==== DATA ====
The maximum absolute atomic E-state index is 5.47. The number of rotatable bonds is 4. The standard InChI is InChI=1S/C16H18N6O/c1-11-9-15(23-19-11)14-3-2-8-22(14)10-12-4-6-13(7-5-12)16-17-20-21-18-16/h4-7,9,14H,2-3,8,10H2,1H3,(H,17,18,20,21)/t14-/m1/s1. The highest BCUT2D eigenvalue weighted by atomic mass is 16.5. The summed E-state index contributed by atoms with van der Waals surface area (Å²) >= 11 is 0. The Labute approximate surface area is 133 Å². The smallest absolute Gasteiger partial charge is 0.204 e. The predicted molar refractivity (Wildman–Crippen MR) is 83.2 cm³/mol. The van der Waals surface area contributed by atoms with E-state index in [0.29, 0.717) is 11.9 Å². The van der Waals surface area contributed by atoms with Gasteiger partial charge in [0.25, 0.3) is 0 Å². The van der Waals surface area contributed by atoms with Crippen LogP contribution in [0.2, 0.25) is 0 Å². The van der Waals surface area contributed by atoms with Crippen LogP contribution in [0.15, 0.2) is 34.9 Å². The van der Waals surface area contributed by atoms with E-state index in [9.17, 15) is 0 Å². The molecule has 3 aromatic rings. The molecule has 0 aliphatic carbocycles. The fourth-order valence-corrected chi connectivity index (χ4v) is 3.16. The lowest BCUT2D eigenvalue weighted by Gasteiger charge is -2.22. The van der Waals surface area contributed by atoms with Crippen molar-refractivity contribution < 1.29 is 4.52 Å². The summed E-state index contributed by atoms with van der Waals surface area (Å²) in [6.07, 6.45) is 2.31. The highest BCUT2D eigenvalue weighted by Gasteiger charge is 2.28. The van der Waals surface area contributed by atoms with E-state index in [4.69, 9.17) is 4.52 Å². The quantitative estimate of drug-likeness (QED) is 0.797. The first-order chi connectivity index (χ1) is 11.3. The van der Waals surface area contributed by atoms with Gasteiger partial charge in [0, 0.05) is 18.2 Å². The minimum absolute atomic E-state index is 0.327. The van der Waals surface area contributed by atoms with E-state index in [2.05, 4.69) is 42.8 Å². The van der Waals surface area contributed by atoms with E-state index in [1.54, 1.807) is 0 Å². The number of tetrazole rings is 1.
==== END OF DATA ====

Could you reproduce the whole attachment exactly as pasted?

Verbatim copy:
The maximum absolute atomic E-state index is 5.47. The number of rotatable bonds is 4. The standard InChI is InChI=1S/C16H18N6O/c1-11-9-15(23-19-11)14-3-2-8-22(14)10-12-4-6-13(7-5-12)16-17-20-21-18-16/h4-7,9,14H,2-3,8,10H2,1H3,(H,17,18,20,21)/t14-/m1/s1. The highest BCUT2D eigenvalue weighted by atomic mass is 16.5. The summed E-state index contributed by atoms with van der Waals surface area (Å²) >= 11 is 0. The Labute approximate surface area is 133 Å². The smallest absolute Gasteiger partial charge is 0.204 e. The predicted molar refractivity (Wildman–Crippen MR) is 83.2 cm³/mol. The van der Waals surface area contributed by atoms with E-state index in [0.29, 0.717) is 11.9 Å². The van der Waals surface area contributed by atoms with Gasteiger partial charge in [0.25, 0.3) is 0 Å². The van der Waals surface area contributed by atoms with Crippen LogP contribution in [0.2, 0.25) is 0 Å². The van der Waals surface area contributed by atoms with Crippen LogP contribution in [0.15, 0.2) is 34.9 Å². The van der Waals surface area contributed by atoms with E-state index in [9.17, 15) is 0 Å². The molecule has 3 aromatic rings. The molecule has 0 aliphatic carbocycles. The fourth-order valence-corrected chi connectivity index (χ4v) is 3.16. The lowest BCUT2D eigenvalue weighted by Gasteiger charge is -2.22. The van der Waals surface area contributed by atoms with Crippen molar-refractivity contribution < 1.29 is 4.52 Å². The summed E-state index contributed by atoms with van der Waals surface area (Å²) in [6.07, 6.45) is 2.31. The highest BCUT2D eigenvalue weighted by Gasteiger charge is 2.28. The van der Waals surface area contributed by atoms with E-state index in [4.69, 9.17) is 4.52 Å². The quantitative estimate of drug-likeness (QED) is 0.797. The first-order chi connectivity index (χ1) is 11.3. The van der Waals surface area contributed by atoms with Gasteiger partial charge in [0, 0.05) is 18.2 Å². The minimum absolute atomic E-state index is 0.327. The van der Waals surface area contributed by atoms with E-state index in [2.05, 4.69) is 42.8 Å². The van der Waals surface area contributed by atoms with E-state index in [1.54, 1.807) is 0 Å². The number of tetrazole rings is 1.